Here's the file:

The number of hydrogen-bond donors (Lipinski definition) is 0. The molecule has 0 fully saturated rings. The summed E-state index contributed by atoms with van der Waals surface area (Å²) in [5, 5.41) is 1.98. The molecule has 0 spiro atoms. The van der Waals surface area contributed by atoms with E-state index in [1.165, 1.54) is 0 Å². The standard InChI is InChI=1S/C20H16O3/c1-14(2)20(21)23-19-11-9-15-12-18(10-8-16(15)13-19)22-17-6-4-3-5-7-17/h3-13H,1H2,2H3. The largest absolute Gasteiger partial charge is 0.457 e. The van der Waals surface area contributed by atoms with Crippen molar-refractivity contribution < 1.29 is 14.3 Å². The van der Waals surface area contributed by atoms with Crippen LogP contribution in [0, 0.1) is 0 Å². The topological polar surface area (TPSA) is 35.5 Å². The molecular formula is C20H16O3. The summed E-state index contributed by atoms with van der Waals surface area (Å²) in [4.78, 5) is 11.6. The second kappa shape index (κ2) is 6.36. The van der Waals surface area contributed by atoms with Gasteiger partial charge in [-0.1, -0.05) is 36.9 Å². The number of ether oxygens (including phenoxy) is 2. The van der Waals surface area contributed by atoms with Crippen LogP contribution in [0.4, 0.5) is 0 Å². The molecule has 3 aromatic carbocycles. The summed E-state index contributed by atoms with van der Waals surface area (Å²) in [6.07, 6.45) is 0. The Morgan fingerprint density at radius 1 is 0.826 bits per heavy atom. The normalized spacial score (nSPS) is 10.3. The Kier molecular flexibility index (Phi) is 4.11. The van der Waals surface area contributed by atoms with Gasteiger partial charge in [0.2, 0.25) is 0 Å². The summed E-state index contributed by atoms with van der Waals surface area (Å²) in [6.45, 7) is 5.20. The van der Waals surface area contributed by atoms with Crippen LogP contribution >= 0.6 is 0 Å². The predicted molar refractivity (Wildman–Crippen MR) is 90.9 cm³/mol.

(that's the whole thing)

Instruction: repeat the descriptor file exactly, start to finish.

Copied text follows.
The number of hydrogen-bond donors (Lipinski definition) is 0. The molecule has 0 fully saturated rings. The summed E-state index contributed by atoms with van der Waals surface area (Å²) in [5, 5.41) is 1.98. The molecule has 0 spiro atoms. The van der Waals surface area contributed by atoms with E-state index in [1.165, 1.54) is 0 Å². The standard InChI is InChI=1S/C20H16O3/c1-14(2)20(21)23-19-11-9-15-12-18(10-8-16(15)13-19)22-17-6-4-3-5-7-17/h3-13H,1H2,2H3. The largest absolute Gasteiger partial charge is 0.457 e. The van der Waals surface area contributed by atoms with Crippen molar-refractivity contribution < 1.29 is 14.3 Å². The van der Waals surface area contributed by atoms with Crippen LogP contribution in [0, 0.1) is 0 Å². The topological polar surface area (TPSA) is 35.5 Å². The molecular formula is C20H16O3. The summed E-state index contributed by atoms with van der Waals surface area (Å²) in [4.78, 5) is 11.6. The second kappa shape index (κ2) is 6.36. The van der Waals surface area contributed by atoms with Gasteiger partial charge in [-0.1, -0.05) is 36.9 Å². The number of ether oxygens (including phenoxy) is 2. The van der Waals surface area contributed by atoms with Crippen LogP contribution in [0.4, 0.5) is 0 Å². The molecule has 3 aromatic carbocycles. The summed E-state index contributed by atoms with van der Waals surface area (Å²) in [6.07, 6.45) is 0. The Morgan fingerprint density at radius 1 is 0.826 bits per heavy atom. The normalized spacial score (nSPS) is 10.3. The Kier molecular flexibility index (Phi) is 4.11. The van der Waals surface area contributed by atoms with Gasteiger partial charge in [0.2, 0.25) is 0 Å². The summed E-state index contributed by atoms with van der Waals surface area (Å²) in [6.45, 7) is 5.20. The van der Waals surface area contributed by atoms with Crippen LogP contribution >= 0.6 is 0 Å². The predicted molar refractivity (Wildman–Crippen MR) is 90.9 cm³/mol.